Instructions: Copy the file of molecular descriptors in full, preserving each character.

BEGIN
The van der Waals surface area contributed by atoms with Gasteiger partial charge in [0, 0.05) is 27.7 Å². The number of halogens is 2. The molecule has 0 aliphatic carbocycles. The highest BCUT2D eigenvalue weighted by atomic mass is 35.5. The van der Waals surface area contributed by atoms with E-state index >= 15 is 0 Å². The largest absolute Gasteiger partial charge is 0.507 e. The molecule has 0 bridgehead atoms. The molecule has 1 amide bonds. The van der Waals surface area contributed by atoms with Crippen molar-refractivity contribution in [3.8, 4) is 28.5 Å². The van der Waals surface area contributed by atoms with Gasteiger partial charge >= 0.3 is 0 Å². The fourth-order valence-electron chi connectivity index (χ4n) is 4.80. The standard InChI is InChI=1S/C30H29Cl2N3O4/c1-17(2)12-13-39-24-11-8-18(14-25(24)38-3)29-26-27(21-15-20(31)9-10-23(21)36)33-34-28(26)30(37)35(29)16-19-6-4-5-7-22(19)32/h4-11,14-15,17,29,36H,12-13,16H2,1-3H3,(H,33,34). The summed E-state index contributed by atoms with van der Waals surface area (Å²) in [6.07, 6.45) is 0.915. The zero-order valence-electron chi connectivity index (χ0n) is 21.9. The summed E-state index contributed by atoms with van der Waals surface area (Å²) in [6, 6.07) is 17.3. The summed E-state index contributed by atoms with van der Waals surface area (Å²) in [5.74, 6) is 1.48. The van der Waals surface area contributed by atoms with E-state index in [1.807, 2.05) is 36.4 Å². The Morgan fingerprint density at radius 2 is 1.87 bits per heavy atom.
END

The van der Waals surface area contributed by atoms with Gasteiger partial charge in [0, 0.05) is 27.7 Å². The number of halogens is 2. The molecule has 0 aliphatic carbocycles. The highest BCUT2D eigenvalue weighted by atomic mass is 35.5. The van der Waals surface area contributed by atoms with E-state index >= 15 is 0 Å². The largest absolute Gasteiger partial charge is 0.507 e. The molecule has 0 bridgehead atoms. The molecule has 1 amide bonds. The van der Waals surface area contributed by atoms with Crippen molar-refractivity contribution in [3.8, 4) is 28.5 Å². The van der Waals surface area contributed by atoms with Gasteiger partial charge >= 0.3 is 0 Å². The fourth-order valence-electron chi connectivity index (χ4n) is 4.80. The standard InChI is InChI=1S/C30H29Cl2N3O4/c1-17(2)12-13-39-24-11-8-18(14-25(24)38-3)29-26-27(21-15-20(31)9-10-23(21)36)33-34-28(26)30(37)35(29)16-19-6-4-5-7-22(19)32/h4-11,14-15,17,29,36H,12-13,16H2,1-3H3,(H,33,34). The summed E-state index contributed by atoms with van der Waals surface area (Å²) in [6.07, 6.45) is 0.915. The zero-order valence-electron chi connectivity index (χ0n) is 21.9. The summed E-state index contributed by atoms with van der Waals surface area (Å²) in [6, 6.07) is 17.3. The summed E-state index contributed by atoms with van der Waals surface area (Å²) in [5.74, 6) is 1.48. The van der Waals surface area contributed by atoms with E-state index in [1.807, 2.05) is 36.4 Å². The Morgan fingerprint density at radius 2 is 1.87 bits per heavy atom.